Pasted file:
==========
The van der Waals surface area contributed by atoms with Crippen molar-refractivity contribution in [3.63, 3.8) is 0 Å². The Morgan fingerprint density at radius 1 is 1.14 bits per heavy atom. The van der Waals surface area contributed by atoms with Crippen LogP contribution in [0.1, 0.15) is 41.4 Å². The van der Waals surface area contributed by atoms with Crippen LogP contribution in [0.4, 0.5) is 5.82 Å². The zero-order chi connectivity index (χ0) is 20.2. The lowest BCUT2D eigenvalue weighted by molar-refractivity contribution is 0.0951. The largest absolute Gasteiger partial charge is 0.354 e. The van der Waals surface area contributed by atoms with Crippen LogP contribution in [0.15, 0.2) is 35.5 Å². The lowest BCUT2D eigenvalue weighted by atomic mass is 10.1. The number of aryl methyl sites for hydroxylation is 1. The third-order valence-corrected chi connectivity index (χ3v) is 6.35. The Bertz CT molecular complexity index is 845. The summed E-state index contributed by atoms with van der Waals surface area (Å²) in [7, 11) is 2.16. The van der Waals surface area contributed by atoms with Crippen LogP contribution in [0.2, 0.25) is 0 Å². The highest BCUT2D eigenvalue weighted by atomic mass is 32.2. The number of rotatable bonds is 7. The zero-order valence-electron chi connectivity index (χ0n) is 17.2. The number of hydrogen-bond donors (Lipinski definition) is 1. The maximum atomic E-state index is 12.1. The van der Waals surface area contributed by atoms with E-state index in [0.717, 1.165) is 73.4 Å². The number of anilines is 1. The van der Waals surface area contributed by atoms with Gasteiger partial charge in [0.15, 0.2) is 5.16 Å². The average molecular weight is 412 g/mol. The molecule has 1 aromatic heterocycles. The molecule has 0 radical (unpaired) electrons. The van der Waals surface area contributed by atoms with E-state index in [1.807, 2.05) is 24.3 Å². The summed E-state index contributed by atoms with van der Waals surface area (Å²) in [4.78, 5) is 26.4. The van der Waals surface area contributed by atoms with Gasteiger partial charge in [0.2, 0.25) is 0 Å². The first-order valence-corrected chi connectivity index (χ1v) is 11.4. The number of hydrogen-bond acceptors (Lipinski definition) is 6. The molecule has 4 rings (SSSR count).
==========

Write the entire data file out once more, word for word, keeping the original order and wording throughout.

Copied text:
The van der Waals surface area contributed by atoms with Crippen molar-refractivity contribution in [3.63, 3.8) is 0 Å². The Morgan fingerprint density at radius 1 is 1.14 bits per heavy atom. The van der Waals surface area contributed by atoms with Crippen LogP contribution in [0.1, 0.15) is 41.4 Å². The van der Waals surface area contributed by atoms with Crippen LogP contribution in [0.4, 0.5) is 5.82 Å². The zero-order chi connectivity index (χ0) is 20.2. The lowest BCUT2D eigenvalue weighted by molar-refractivity contribution is 0.0951. The largest absolute Gasteiger partial charge is 0.354 e. The van der Waals surface area contributed by atoms with Crippen LogP contribution in [0.15, 0.2) is 35.5 Å². The lowest BCUT2D eigenvalue weighted by atomic mass is 10.1. The number of aryl methyl sites for hydroxylation is 1. The third-order valence-corrected chi connectivity index (χ3v) is 6.35. The Bertz CT molecular complexity index is 845. The summed E-state index contributed by atoms with van der Waals surface area (Å²) in [7, 11) is 2.16. The van der Waals surface area contributed by atoms with Crippen LogP contribution in [0.2, 0.25) is 0 Å². The highest BCUT2D eigenvalue weighted by atomic mass is 32.2. The number of rotatable bonds is 7. The zero-order valence-electron chi connectivity index (χ0n) is 17.2. The number of hydrogen-bond donors (Lipinski definition) is 1. The maximum atomic E-state index is 12.1. The van der Waals surface area contributed by atoms with E-state index in [0.717, 1.165) is 73.4 Å². The number of anilines is 1. The van der Waals surface area contributed by atoms with Gasteiger partial charge in [0.15, 0.2) is 5.16 Å². The average molecular weight is 412 g/mol. The molecule has 1 aromatic heterocycles. The molecule has 0 radical (unpaired) electrons. The van der Waals surface area contributed by atoms with E-state index in [1.807, 2.05) is 24.3 Å². The summed E-state index contributed by atoms with van der Waals surface area (Å²) in [4.78, 5) is 26.4. The van der Waals surface area contributed by atoms with Gasteiger partial charge in [0.2, 0.25) is 0 Å². The first-order valence-corrected chi connectivity index (χ1v) is 11.4. The number of hydrogen-bond acceptors (Lipinski definition) is 6. The molecule has 4 rings (SSSR count).